I really like the concept and I'm a Phil Eklund fan so I want to like BIOS: Megafauna but my 3 sessions with it left me somewhat unimpressed with the gameplay. I'm impressed with the theme, I see that there is a great game here but the mechanics don't do it justice and it just feels that it can become really great with some minor tweaks here and there.

I want to play more to see if I'm missing something because I don't believe that 3 sessions are enough to pass a verdict but that's what I'm feeling right now, especially after reading the old June ruleset. I don't know why they decided to drop them but there were some pretty good ideas there that in my eyes seem to work better than the published rules. {I really liked the old Genotype card rules especially and the part where players had hands so they could create an actual plan instead of playing 'for the moment', did I mention that the P DNA was not counted for catastrophe extinction reasons giving it another reason for players to use it?}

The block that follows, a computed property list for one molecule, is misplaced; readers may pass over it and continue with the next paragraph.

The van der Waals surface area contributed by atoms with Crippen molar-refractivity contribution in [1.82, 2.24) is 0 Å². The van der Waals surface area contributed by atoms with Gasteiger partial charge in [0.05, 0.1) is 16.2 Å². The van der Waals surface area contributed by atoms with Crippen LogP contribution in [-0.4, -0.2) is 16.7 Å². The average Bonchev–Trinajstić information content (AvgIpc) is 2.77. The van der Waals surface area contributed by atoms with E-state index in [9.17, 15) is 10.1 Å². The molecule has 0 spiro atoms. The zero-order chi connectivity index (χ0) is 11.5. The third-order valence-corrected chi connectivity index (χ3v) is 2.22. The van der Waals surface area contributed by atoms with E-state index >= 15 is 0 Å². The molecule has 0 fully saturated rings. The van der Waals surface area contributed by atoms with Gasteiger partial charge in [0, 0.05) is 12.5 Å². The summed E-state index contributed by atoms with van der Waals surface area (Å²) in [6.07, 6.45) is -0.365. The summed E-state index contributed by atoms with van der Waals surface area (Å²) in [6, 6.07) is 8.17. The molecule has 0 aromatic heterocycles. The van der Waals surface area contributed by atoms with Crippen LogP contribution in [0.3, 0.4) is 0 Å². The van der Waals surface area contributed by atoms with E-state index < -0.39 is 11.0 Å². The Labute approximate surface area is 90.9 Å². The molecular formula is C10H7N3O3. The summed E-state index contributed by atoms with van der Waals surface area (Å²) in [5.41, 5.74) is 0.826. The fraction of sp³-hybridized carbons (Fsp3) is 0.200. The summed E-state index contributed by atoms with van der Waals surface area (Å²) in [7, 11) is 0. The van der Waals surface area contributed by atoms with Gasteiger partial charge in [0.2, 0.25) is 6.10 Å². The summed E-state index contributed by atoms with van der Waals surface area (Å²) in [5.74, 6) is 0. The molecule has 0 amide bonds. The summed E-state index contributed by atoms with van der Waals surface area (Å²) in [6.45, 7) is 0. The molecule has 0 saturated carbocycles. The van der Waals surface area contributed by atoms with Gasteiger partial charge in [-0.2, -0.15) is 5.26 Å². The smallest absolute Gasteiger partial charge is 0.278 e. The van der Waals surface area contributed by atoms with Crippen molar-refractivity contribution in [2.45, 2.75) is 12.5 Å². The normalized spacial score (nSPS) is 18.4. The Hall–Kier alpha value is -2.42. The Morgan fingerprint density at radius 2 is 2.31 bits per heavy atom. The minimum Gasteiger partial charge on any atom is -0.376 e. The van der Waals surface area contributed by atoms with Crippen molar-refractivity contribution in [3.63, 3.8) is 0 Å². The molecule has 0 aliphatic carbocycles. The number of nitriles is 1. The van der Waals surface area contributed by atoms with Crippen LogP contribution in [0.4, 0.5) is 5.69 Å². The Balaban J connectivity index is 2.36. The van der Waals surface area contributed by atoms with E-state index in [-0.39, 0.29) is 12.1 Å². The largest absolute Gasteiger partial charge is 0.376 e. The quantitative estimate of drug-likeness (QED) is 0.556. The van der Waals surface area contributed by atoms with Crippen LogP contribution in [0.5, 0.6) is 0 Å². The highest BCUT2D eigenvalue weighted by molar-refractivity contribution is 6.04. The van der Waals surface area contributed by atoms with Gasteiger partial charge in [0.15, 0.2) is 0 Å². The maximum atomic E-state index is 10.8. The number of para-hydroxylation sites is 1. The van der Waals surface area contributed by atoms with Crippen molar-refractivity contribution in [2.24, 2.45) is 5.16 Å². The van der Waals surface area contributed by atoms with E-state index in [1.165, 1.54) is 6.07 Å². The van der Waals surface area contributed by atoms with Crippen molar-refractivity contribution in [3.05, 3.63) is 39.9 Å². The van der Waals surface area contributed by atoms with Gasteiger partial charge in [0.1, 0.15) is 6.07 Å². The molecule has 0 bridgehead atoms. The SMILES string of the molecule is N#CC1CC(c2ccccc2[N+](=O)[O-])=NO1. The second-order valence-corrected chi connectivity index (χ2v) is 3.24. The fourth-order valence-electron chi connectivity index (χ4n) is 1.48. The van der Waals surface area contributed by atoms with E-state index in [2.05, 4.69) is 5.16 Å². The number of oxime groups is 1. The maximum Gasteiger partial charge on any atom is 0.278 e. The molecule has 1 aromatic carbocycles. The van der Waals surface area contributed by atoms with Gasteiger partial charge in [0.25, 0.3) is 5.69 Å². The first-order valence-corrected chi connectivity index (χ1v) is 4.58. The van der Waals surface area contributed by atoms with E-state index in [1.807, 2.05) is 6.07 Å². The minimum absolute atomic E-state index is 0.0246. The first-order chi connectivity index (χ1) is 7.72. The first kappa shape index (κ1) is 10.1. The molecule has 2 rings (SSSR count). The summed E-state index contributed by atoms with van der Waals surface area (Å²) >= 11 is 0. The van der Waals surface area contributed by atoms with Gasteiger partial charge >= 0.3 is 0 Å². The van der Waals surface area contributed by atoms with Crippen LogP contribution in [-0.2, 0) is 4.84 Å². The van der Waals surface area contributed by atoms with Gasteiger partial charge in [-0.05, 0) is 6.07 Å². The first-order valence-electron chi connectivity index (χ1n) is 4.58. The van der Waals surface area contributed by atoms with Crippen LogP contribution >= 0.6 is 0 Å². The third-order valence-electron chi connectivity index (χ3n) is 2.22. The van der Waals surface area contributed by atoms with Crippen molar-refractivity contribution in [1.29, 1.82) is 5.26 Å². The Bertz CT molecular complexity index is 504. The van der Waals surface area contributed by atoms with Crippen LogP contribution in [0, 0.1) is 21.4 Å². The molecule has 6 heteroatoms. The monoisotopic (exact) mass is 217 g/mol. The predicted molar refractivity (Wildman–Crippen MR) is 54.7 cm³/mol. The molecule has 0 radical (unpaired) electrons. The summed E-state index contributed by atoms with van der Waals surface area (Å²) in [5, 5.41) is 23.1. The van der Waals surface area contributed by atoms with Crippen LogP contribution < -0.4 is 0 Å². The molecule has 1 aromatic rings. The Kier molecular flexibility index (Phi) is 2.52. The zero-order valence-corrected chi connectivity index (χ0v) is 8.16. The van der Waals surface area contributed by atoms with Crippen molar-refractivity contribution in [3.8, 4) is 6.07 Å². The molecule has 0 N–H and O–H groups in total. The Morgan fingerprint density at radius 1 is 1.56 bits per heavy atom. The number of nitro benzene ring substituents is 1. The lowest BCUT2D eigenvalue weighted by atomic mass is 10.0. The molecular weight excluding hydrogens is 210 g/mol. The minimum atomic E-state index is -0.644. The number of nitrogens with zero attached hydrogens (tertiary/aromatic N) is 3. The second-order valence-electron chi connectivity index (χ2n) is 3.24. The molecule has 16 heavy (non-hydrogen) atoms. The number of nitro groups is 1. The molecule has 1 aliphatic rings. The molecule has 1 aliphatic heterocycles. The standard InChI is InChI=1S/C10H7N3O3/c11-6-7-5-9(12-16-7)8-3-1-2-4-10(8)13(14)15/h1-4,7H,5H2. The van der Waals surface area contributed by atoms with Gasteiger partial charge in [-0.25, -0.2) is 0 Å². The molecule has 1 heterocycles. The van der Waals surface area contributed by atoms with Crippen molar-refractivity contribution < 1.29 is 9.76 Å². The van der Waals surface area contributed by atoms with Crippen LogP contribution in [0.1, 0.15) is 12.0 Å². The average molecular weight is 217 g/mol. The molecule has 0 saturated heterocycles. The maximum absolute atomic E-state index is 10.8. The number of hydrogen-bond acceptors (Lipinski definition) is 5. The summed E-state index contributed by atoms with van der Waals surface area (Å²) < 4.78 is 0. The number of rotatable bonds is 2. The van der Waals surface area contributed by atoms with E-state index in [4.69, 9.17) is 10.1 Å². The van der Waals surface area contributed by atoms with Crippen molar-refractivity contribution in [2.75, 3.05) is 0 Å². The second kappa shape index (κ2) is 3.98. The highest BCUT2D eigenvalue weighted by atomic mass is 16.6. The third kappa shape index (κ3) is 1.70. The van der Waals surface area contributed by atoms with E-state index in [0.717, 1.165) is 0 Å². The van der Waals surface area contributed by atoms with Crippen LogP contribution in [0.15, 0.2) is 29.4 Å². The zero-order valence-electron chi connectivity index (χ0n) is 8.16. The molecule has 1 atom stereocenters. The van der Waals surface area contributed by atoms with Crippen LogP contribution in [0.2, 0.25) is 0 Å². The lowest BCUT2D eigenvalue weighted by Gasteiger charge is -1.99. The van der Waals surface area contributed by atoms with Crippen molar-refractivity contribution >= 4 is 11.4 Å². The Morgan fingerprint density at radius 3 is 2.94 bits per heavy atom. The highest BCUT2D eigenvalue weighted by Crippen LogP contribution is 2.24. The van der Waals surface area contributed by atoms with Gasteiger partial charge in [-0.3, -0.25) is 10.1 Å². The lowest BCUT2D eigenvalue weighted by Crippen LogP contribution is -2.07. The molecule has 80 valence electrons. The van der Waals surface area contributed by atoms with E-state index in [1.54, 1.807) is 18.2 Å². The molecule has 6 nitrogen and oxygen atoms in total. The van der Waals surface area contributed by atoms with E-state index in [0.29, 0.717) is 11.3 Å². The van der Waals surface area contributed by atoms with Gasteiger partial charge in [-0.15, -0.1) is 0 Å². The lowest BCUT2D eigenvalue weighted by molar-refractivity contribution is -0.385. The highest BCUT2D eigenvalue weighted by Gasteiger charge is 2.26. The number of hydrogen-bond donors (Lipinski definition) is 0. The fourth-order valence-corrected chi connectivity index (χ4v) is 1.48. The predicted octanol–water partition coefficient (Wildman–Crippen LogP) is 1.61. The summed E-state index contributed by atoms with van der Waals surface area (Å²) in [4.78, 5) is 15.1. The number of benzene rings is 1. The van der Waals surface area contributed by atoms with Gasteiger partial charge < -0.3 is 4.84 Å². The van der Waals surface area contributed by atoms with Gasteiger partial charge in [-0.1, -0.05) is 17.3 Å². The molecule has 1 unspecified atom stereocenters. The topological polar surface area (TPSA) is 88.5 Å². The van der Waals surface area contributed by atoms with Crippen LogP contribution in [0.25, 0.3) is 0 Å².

I know Phil is always open to suggestions and his games always have living rules that get updated so I guess I just have to wait until the game reaches USA so that we get more opinions and things start to change.

or

I may change opinion if I play the game some more and see something that I've missed but unfortunately I doubt that.
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To address the scaling problem for the "too-eventful 4-player game", I have added the following rule for the 4-player game, found in both Word and pdf format in the living rules files for the Megafauna Yahoo Group.

3.2f. 4-Player game only. Make a deck of 30 cards and from this make a second 5-card display above the first. This Upper Display is treated as the Display except that cards purchased here are replaced from the 25-card deck and generate neither events (6.0) nor scoring rounds (4.4).